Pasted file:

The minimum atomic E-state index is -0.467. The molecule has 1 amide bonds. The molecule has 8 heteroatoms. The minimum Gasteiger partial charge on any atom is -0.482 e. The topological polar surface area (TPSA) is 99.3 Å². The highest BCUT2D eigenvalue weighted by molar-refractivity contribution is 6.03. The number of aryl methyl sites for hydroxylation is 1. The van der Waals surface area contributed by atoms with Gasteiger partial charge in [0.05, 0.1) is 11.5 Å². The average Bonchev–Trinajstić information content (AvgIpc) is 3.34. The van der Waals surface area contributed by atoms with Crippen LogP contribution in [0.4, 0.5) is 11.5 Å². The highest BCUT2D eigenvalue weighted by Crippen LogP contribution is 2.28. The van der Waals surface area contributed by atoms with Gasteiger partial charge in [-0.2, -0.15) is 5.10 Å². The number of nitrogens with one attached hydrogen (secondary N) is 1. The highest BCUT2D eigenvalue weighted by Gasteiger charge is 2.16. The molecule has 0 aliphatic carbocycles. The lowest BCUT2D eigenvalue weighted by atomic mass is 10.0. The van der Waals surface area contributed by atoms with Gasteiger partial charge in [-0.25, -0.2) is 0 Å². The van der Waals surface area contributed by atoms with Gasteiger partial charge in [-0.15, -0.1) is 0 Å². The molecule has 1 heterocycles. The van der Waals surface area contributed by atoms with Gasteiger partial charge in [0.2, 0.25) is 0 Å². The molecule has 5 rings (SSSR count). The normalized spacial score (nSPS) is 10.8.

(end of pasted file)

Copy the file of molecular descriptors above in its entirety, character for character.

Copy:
The minimum atomic E-state index is -0.467. The molecule has 1 amide bonds. The molecule has 8 heteroatoms. The minimum Gasteiger partial charge on any atom is -0.482 e. The topological polar surface area (TPSA) is 99.3 Å². The highest BCUT2D eigenvalue weighted by molar-refractivity contribution is 6.03. The number of aryl methyl sites for hydroxylation is 1. The van der Waals surface area contributed by atoms with Gasteiger partial charge in [0.05, 0.1) is 11.5 Å². The average Bonchev–Trinajstić information content (AvgIpc) is 3.34. The van der Waals surface area contributed by atoms with Crippen LogP contribution in [0.4, 0.5) is 11.5 Å². The highest BCUT2D eigenvalue weighted by Crippen LogP contribution is 2.28. The van der Waals surface area contributed by atoms with Gasteiger partial charge in [-0.2, -0.15) is 5.10 Å². The number of nitrogens with one attached hydrogen (secondary N) is 1. The highest BCUT2D eigenvalue weighted by Gasteiger charge is 2.16. The molecule has 0 aliphatic carbocycles. The lowest BCUT2D eigenvalue weighted by atomic mass is 10.0. The van der Waals surface area contributed by atoms with Gasteiger partial charge in [-0.25, -0.2) is 0 Å². The van der Waals surface area contributed by atoms with Gasteiger partial charge in [-0.15, -0.1) is 0 Å². The molecule has 1 heterocycles. The van der Waals surface area contributed by atoms with Gasteiger partial charge in [0.2, 0.25) is 0 Å². The molecule has 5 rings (SSSR count). The normalized spacial score (nSPS) is 10.8.